You can use this formula as well to identify how much of your turnover is coming from voluntary resignations, layoffs, or firings. This will help you get an idea about where exactly your retention problem is coming from. Now you are ready to determine the impact of resignations on key business metrics. As employees leave an organization, teams sometimes find themselves without key skillsets or resources, which negatively impacts the quality of work, time-to-completion, and eventually revenue. It’s important to track how turnover relates to changes in other relevant business metrics in order to get a broad view of the costs of resignations.



Identify the Root Causes


Once you’ve identified the scope of your retention problem, now it’s time to conduct a detailed data analysis to determine what’s really causing your staff to leave. Harvard Business Review says that exploring metrics such as compensation, the time between promotions, size of pay increases, performance, and training opportunities can help to identify trends within your organization. You can also categorize employees by location, function, and other demographics to better understand how their work experiences and retention rates differ amongst them. This analysis can help you identify not only which employees have the highest risk of resigning, but also which of these employees can likely be retained with targeted conversations.


Conduct Quarterly Check-Ins


It’s no secret that many organizations’ cultures have oscillated since the start of the pandemic. One way to get a glimpse into how your employees are feeling about the workplace, culture, environment, etc. is to conduct quarterly check-ins. Not only does this give leadership an idea of where employees are at professionally and mentally, but it also shows employees that their thoughts, feelings, and reflections during this time are being seen and heard by their higher-ups. This honesty and transparency will create a more compatible workforce.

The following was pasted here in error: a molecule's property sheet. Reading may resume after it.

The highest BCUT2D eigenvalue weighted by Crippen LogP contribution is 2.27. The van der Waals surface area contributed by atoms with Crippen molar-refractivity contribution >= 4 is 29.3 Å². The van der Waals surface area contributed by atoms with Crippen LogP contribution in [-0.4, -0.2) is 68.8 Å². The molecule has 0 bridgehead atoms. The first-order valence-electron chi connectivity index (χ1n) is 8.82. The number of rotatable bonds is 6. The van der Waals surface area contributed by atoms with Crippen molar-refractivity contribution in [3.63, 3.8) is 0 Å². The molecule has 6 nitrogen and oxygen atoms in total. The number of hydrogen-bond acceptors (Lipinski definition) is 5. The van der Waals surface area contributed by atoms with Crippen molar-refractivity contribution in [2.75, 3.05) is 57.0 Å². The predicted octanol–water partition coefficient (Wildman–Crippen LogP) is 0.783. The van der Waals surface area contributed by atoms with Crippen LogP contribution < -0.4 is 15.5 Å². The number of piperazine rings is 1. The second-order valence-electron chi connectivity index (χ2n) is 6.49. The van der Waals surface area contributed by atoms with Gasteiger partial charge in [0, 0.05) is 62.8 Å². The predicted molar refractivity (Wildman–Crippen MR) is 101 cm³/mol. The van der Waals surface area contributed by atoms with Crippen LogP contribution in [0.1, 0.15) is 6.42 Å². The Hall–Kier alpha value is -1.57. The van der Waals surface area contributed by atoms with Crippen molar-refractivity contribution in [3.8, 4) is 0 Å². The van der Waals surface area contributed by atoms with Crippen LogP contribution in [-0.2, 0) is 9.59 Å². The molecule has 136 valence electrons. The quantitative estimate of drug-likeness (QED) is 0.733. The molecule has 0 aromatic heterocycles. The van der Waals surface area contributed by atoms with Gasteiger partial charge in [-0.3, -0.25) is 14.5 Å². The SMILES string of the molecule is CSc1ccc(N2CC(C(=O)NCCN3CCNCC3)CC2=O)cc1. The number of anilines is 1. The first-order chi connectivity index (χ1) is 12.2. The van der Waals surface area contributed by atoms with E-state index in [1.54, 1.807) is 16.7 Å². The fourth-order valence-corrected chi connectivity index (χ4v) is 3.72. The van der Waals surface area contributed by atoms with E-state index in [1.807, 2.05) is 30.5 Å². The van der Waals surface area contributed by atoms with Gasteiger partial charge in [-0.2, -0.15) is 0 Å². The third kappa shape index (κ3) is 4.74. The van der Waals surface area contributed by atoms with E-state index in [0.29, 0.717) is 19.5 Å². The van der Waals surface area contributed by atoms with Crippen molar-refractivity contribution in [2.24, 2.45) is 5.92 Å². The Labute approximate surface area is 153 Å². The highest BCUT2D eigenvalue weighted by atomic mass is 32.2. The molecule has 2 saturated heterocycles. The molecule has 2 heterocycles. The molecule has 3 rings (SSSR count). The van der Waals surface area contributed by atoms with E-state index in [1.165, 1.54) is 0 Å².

Keep an Open Line of Communication with Your Employees


Going along with conducting quarterly check-ins, it’s also important to communicate regularly with your employees. Allow your employees to reach out to leadership through email, instant messaging, or in-person. Adopting an open-door policy is something many employers do, as it sets a standard in the office that communication is valued.



Elevate Your Organization’s Purpose


The purpose behind your organization is the reason it exists. At the end of the day, It’s the reason why people join and choose to stay. The Harvard Business Review’s analysis shows that in turbulent times, believing in what an organization is trying to achieve is more important now than ever. Organizations must prove to employees that there’s more than just the bottom line. And don’t just talk purpose; use it to shape what you do and how you do it.


Prioritize Culture and Connection


Sometimes it is crucial to put the work aside and make time to connect and build relationships with your people. This will help solidify their relationship with your organization, and research shows that social connection also has a significant positive impact on productivity.